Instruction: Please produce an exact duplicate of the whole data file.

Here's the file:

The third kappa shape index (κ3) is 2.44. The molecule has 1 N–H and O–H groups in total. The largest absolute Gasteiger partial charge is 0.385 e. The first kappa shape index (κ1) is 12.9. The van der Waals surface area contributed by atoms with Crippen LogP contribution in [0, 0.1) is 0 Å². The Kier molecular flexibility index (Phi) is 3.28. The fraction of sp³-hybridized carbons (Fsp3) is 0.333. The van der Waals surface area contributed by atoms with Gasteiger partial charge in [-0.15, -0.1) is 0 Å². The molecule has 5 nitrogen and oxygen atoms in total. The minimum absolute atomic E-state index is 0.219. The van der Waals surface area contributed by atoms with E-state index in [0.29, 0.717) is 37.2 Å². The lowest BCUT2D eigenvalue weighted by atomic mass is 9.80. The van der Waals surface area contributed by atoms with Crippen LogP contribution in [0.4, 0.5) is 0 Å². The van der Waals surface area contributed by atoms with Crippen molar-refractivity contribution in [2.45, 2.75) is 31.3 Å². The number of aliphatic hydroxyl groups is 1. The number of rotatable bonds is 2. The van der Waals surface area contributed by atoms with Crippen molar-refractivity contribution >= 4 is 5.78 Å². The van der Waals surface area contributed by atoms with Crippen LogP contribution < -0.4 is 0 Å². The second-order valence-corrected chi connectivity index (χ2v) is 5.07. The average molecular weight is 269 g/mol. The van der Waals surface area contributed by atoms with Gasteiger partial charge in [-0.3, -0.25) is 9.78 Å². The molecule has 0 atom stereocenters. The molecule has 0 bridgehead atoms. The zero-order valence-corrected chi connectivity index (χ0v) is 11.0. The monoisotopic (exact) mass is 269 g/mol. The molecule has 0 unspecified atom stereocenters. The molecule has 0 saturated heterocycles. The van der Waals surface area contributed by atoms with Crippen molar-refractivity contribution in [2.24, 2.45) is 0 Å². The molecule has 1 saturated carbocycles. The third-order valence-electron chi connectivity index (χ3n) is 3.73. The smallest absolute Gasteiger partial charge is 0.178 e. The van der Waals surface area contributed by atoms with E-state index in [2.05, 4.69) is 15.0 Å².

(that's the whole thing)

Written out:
The third kappa shape index (κ3) is 2.44. The molecule has 1 N–H and O–H groups in total. The largest absolute Gasteiger partial charge is 0.385 e. The first kappa shape index (κ1) is 12.9. The van der Waals surface area contributed by atoms with Crippen LogP contribution in [0, 0.1) is 0 Å². The Kier molecular flexibility index (Phi) is 3.28. The fraction of sp³-hybridized carbons (Fsp3) is 0.333. The van der Waals surface area contributed by atoms with Gasteiger partial charge in [-0.15, -0.1) is 0 Å². The molecule has 5 nitrogen and oxygen atoms in total. The minimum absolute atomic E-state index is 0.219. The van der Waals surface area contributed by atoms with E-state index in [0.29, 0.717) is 37.2 Å². The lowest BCUT2D eigenvalue weighted by atomic mass is 9.80. The van der Waals surface area contributed by atoms with Crippen LogP contribution in [0.4, 0.5) is 0 Å². The van der Waals surface area contributed by atoms with Crippen molar-refractivity contribution in [2.45, 2.75) is 31.3 Å². The number of aliphatic hydroxyl groups is 1. The number of rotatable bonds is 2. The van der Waals surface area contributed by atoms with Crippen molar-refractivity contribution >= 4 is 5.78 Å². The van der Waals surface area contributed by atoms with Crippen LogP contribution < -0.4 is 0 Å². The second-order valence-corrected chi connectivity index (χ2v) is 5.07. The average molecular weight is 269 g/mol. The van der Waals surface area contributed by atoms with Gasteiger partial charge in [-0.3, -0.25) is 9.78 Å². The molecule has 0 atom stereocenters. The molecule has 0 bridgehead atoms. The zero-order valence-corrected chi connectivity index (χ0v) is 11.0. The monoisotopic (exact) mass is 269 g/mol. The molecule has 0 unspecified atom stereocenters. The molecule has 0 saturated heterocycles. The van der Waals surface area contributed by atoms with Crippen molar-refractivity contribution in [2.24, 2.45) is 0 Å². The molecule has 1 saturated carbocycles. The third-order valence-electron chi connectivity index (χ3n) is 3.73. The smallest absolute Gasteiger partial charge is 0.178 e. The van der Waals surface area contributed by atoms with E-state index in [2.05, 4.69) is 15.0 Å².